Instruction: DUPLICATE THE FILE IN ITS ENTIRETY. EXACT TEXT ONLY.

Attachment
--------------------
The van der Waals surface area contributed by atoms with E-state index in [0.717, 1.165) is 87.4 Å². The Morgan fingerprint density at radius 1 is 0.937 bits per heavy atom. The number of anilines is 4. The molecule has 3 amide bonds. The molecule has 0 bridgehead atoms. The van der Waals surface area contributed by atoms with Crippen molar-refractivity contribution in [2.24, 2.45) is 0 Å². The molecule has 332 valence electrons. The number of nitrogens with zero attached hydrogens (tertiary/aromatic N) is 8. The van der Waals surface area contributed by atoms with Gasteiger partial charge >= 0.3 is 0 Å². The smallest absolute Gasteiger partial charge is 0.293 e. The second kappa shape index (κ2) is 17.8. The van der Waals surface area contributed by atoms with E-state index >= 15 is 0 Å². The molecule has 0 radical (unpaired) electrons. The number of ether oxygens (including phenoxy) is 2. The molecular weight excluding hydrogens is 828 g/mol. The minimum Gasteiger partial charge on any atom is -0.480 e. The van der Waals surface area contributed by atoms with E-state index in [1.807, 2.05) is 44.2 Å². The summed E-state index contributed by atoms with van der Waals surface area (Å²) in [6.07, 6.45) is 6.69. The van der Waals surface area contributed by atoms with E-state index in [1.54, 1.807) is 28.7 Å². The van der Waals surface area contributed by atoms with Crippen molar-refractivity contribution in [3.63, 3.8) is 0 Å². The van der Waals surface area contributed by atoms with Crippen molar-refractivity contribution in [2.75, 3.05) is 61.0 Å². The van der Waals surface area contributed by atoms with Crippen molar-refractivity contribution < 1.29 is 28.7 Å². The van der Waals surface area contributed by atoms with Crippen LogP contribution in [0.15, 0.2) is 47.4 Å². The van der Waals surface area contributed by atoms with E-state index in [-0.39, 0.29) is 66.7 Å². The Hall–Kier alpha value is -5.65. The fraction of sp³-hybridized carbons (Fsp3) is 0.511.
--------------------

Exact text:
The van der Waals surface area contributed by atoms with E-state index in [0.717, 1.165) is 87.4 Å². The Morgan fingerprint density at radius 1 is 0.937 bits per heavy atom. The number of anilines is 4. The molecule has 3 amide bonds. The molecule has 0 bridgehead atoms. The van der Waals surface area contributed by atoms with Crippen molar-refractivity contribution in [2.24, 2.45) is 0 Å². The molecule has 332 valence electrons. The number of nitrogens with zero attached hydrogens (tertiary/aromatic N) is 8. The van der Waals surface area contributed by atoms with Gasteiger partial charge >= 0.3 is 0 Å². The smallest absolute Gasteiger partial charge is 0.293 e. The second kappa shape index (κ2) is 17.8. The van der Waals surface area contributed by atoms with E-state index >= 15 is 0 Å². The molecule has 0 radical (unpaired) electrons. The number of ether oxygens (including phenoxy) is 2. The molecular weight excluding hydrogens is 828 g/mol. The minimum Gasteiger partial charge on any atom is -0.480 e. The van der Waals surface area contributed by atoms with E-state index in [1.807, 2.05) is 44.2 Å². The summed E-state index contributed by atoms with van der Waals surface area (Å²) in [6.07, 6.45) is 6.69. The van der Waals surface area contributed by atoms with E-state index in [1.54, 1.807) is 28.7 Å². The van der Waals surface area contributed by atoms with Crippen molar-refractivity contribution in [3.63, 3.8) is 0 Å². The van der Waals surface area contributed by atoms with Crippen molar-refractivity contribution in [2.75, 3.05) is 61.0 Å². The van der Waals surface area contributed by atoms with Crippen molar-refractivity contribution < 1.29 is 28.7 Å². The van der Waals surface area contributed by atoms with Crippen LogP contribution in [0.15, 0.2) is 47.4 Å². The van der Waals surface area contributed by atoms with E-state index in [-0.39, 0.29) is 66.7 Å². The Hall–Kier alpha value is -5.65. The fraction of sp³-hybridized carbons (Fsp3) is 0.511.